This is just an example and may not be the same scenario for you. I’m just illustrating to show the high risk in physical server fault when you stack more VMs.
2) Is Performance Same?
I always have doubts about this from the beginning to now. Let’s say that you have allocated 4GB RAM and 2 virtual CPUs of 3GHz to a virtual server which will be used as a web server. My question is, will the server and application perform like running on a physical server with the same 4GB RAM and 2 CPUs of 3GHz? I doubt that.
Because I don’t think that virtual environment (the layer) fully supports the Operating Systems and applications to talk to physical hardware resources like how it interacts when they run on physical servers. I’m not a virtualization architecture expert to understand real technology, but I assume this.
There will be some certain performance drawbacks in a virtual environment compared to similar hardware in the physical environment. Since we get various other benefits, we omit this performance issue most of the time. You must consider this factor while planning and allocating virtual servers.
Collecting and monitoring logs from the guest and host Operating Systems can give clear insights into the performance.
3) It’s not Easy – Complicated
Yes, setting up and managing the virtual environment with high critical servers in a production environment is not as easy as managing physical servers. If you are expert in PC hardware, then you should be able to manage most of the server hardware and configuration aspects in Intel-based servers. Unfortunately, that will not be the case in the virtual environment. You must have special knowledge in VMware, Hyper-v or Xen server virtualization software to work with them.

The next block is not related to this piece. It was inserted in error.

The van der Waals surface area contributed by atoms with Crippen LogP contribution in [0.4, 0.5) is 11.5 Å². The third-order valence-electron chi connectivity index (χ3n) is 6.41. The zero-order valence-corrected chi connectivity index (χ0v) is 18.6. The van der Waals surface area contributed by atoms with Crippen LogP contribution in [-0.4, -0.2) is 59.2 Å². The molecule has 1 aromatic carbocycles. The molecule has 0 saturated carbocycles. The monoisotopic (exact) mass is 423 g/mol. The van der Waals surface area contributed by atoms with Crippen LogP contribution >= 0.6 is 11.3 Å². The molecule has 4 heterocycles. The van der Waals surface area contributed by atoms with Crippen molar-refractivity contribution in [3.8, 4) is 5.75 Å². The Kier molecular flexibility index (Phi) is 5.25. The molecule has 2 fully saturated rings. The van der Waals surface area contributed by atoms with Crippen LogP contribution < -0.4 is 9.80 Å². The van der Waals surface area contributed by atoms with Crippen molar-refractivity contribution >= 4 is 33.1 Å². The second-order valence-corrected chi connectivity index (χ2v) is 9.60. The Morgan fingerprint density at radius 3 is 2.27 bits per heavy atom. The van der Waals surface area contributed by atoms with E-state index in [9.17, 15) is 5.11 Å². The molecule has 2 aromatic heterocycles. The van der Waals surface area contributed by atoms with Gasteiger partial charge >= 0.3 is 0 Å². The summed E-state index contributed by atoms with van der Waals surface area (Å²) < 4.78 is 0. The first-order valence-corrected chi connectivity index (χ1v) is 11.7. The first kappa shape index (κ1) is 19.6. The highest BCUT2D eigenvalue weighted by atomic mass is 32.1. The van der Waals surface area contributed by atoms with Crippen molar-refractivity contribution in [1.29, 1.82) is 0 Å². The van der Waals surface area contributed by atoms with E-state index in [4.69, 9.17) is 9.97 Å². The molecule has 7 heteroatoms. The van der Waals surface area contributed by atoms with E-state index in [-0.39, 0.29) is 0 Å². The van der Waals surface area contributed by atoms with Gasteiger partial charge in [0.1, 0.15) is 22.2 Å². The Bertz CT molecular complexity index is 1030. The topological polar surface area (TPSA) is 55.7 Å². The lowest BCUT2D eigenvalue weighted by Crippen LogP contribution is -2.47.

You would find a similar setup in most of the physical server brands such as Dell, HP, etc. But, the server virtualization software like VMware, Hyper-v, and Xen are totally different software and you can’t work on all with the same knowledge. Special skills and knowledge are required to work with server virtualization products.
4) Not Supported by All Applications
Some of the core applications including few database applications are not ready for virtualization yet. Sometimes your applications or Operating Systems may face issues and act differently on the virtual environment without giving any clues.
You must consider this while planning your server Operating Systems and application implementation, make sure it’s certified and supported to virtualization 100%.
These are the simple and understandable disadvantages of virtualization. Find out more points in disadvantages of virtualization here in a different blog.
If you are an IT person who is deciding virtualization as a solution for your production environment, then it’s always better to consider the disadvantages also. Virtualization has a few limitations which can’t be managed by you or your company, in this case, physical servers are the best solution. For best practices of SQL server virtualization, check this article from SentryOne.
Having the proper backup, redundancy, failover, and load balancing can minimize the flaws in virtualization technology.
What’s your opinion?